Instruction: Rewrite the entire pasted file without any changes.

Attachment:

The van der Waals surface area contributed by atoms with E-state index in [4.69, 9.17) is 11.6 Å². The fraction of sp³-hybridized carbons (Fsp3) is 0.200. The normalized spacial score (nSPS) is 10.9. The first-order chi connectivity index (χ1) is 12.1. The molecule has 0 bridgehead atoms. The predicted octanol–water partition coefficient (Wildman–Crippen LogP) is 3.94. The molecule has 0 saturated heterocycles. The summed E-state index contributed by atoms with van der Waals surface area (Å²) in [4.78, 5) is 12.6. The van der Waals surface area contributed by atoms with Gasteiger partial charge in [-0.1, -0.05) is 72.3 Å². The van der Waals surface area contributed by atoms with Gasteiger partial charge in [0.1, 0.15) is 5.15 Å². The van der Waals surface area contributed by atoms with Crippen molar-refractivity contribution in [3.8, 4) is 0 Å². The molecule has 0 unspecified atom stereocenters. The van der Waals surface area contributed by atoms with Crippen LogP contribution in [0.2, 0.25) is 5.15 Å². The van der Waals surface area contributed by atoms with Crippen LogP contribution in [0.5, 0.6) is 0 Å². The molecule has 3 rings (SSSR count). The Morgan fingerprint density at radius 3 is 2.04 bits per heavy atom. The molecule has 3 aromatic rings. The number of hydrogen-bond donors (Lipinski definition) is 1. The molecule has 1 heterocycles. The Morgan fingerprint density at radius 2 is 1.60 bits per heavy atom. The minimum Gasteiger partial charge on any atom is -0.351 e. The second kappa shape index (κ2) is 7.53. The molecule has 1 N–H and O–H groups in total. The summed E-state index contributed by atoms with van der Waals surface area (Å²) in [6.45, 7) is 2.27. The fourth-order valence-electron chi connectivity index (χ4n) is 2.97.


The van der Waals surface area contributed by atoms with E-state index in [4.69, 9.17) is 11.6 Å². The fraction of sp³-hybridized carbons (Fsp3) is 0.200. The normalized spacial score (nSPS) is 10.9. The first-order chi connectivity index (χ1) is 12.1. The molecule has 0 bridgehead atoms. The predicted octanol–water partition coefficient (Wildman–Crippen LogP) is 3.94. The molecule has 0 saturated heterocycles. The summed E-state index contributed by atoms with van der Waals surface area (Å²) in [4.78, 5) is 12.6. The van der Waals surface area contributed by atoms with Gasteiger partial charge in [-0.1, -0.05) is 72.3 Å². The van der Waals surface area contributed by atoms with Gasteiger partial charge in [0.1, 0.15) is 5.15 Å². The van der Waals surface area contributed by atoms with Crippen molar-refractivity contribution in [3.8, 4) is 0 Å². The molecule has 0 unspecified atom stereocenters. The van der Waals surface area contributed by atoms with Crippen LogP contribution in [0.2, 0.25) is 5.15 Å². The van der Waals surface area contributed by atoms with Crippen LogP contribution in [0.5, 0.6) is 0 Å². The molecule has 3 rings (SSSR count). The Morgan fingerprint density at radius 3 is 2.04 bits per heavy atom. The molecule has 3 aromatic rings. The number of hydrogen-bond donors (Lipinski definition) is 1. The molecule has 1 heterocycles. The Morgan fingerprint density at radius 2 is 1.60 bits per heavy atom. The minimum Gasteiger partial charge on any atom is -0.351 e. The second kappa shape index (κ2) is 7.53. The molecule has 1 N–H and O–H groups in total. The summed E-state index contributed by atoms with van der Waals surface area (Å²) in [6.45, 7) is 2.27. The fourth-order valence-electron chi connectivity index (χ4n) is 2.97.